Tony Hawk's American Sk8land (Game Boy Advance) Review

By Barry Lewis 09.12.2005

The Tony Hawk series is quite possibly the most rehashed franchise out-with the Mario Party or EA Sports titles. Each Christmas you would be a fool to bet against the main man of skating turning up in stores and under trees throughout the country. But this obviously equates to people buying them, and in-turn they must be good, right? Sadly our industry doesn't quite work that way, but is this game a hit or a miss...

After the resounding success of Tony Hawk Pro Skater on home consoles the decision was made to move the next instalment onto the Game Boy Advance. Since then the little wonder has received every single console version, developed by Vicarious Visions, but in a naturally smaller form. Keen to take advantage of a new platform, Activision broke from tradition and announced a Tony Hawk game for the GBA and Nintendo DS, one that didn't try to emulate the latest console iteration. Things looked good for the DS, the increased power afforded true three-dimensional display, as well as the ability to develop the first ever cel-shaded handheld game. But while VV dreamed of how they could improve the series on newer Hardware and with an online service, some head scratching was in order for the GBA version.

To remain true to the name, Tony Hawk's American Sk8land, the game had to now emulate another bigger brother, one with a tough to employ graphical technique. Speculation was rife when the DS was released surrounding the ability to employ the cel-shaded approach, and we now know the answer to that, but how on earth could the little stalwart manage such a feat? The truth here is it didn't, instead the team simply just drew a black line around the skaters and scenery, thus giving off the impersonation of a cel-shaded engine without running one. This rather clever idea works a treat, and a potential hurdle is easily avoided. Very rarely this odd graphical trick will work to your undoing, simple textures, or lack thereof, can sometimes lead to you either missing a certain path or seeing one that isn't there. But as a package American Sk8land is impressive stuff for the little handheld. Character animations are solid and the pseudo 3D environment is much preferred to the guaranteed-to-be terrible attempts at a 3D engine on the GBA. It is just a shame so many developers are opting for the latter these days...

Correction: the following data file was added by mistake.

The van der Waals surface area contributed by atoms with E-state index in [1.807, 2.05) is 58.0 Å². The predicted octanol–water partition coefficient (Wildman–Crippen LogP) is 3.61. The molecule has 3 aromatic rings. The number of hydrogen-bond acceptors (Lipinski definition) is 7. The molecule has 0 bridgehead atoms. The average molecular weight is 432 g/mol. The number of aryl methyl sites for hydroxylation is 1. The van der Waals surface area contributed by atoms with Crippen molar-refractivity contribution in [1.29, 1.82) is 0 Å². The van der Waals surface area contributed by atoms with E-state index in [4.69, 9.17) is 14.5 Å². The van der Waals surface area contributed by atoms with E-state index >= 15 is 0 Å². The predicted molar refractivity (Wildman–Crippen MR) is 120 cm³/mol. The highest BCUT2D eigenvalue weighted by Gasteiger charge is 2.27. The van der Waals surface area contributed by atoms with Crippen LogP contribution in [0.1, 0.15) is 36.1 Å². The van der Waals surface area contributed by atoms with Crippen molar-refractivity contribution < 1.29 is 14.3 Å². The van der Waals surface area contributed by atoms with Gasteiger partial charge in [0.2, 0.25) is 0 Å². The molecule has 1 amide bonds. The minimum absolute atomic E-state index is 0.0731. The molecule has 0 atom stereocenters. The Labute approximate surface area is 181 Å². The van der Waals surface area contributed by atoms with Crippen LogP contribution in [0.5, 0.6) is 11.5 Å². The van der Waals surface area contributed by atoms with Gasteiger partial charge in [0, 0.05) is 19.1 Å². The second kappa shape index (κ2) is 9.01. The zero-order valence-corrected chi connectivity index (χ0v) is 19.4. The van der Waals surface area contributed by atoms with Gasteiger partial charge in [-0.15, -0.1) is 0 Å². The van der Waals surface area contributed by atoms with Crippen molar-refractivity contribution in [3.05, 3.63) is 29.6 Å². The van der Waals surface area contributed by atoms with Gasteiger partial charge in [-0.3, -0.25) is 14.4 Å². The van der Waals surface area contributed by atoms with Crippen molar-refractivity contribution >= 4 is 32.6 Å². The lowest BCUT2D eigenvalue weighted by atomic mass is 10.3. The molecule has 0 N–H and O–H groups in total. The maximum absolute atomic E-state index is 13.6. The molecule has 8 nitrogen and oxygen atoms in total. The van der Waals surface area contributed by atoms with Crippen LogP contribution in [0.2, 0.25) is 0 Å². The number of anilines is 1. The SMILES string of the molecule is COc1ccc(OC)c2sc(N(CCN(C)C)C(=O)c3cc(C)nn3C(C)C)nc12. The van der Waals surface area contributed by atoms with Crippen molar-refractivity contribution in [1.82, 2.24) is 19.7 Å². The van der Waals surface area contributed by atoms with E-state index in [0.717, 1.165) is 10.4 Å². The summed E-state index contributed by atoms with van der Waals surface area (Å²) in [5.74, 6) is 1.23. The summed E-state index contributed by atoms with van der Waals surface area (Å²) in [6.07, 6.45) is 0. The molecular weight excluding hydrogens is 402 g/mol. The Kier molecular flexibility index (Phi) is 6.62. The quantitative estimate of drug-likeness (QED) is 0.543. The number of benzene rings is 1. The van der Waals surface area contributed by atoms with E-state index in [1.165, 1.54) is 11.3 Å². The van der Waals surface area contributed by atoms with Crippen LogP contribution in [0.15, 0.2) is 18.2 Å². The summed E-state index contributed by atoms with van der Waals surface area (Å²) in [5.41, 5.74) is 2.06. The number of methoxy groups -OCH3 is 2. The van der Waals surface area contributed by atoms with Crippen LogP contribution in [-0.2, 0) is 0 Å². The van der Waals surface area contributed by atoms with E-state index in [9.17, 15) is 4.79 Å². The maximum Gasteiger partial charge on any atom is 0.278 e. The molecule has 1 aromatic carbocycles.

Screenshot for Tony Hawk's American Sk8land on Game Boy Advance

Another Hardware limitation that this game could have suffered from, especially with the new breed of portables doing the rounds, was the music. Surprisingly the little mono speaker actually packs a solid punch, with the generic skater tunes found in the Tony Hawk series all there and present, though small in number. Naturally you won't be rushing off to dust down a tape deck and grab them for casual listening, but they compliment the game well and sound pretty top notch. Some of the SFX samples can start grating after a while, but that could be down to our stunning ability to hit walls. But really it would be harsh to criticise a developer for our faults, and there really is some impressive work to be found. Most notably the little sound effect of the wheel spinning after an ollie makes an appearance, and other effects such as the wheel-on-concrete or wheel-on-rail are incredibly realistic.

While American Sk8land would have been even better on more enhanced Hardware, Vicarious Visions has really built up experience working on so many titles for the platform. With both graphics and sound at the upper end of performance, it is a little inconsiderate to yet-again mention aforementioned limits, but that's our job really. The Tony Hawk series is well known for exploration and scenery, and it's here that the slight problems can arise. When traversing a city you can often find the display to be purely a road, and learning your way around a locale can be quite difficult with this in consideration. It really is the better of two evils it must be noted, with this being much preferred to a pixelated and shaky three-dimensional engine.

Screenshot for Tony Hawk's American Sk8land on Game Boy Advance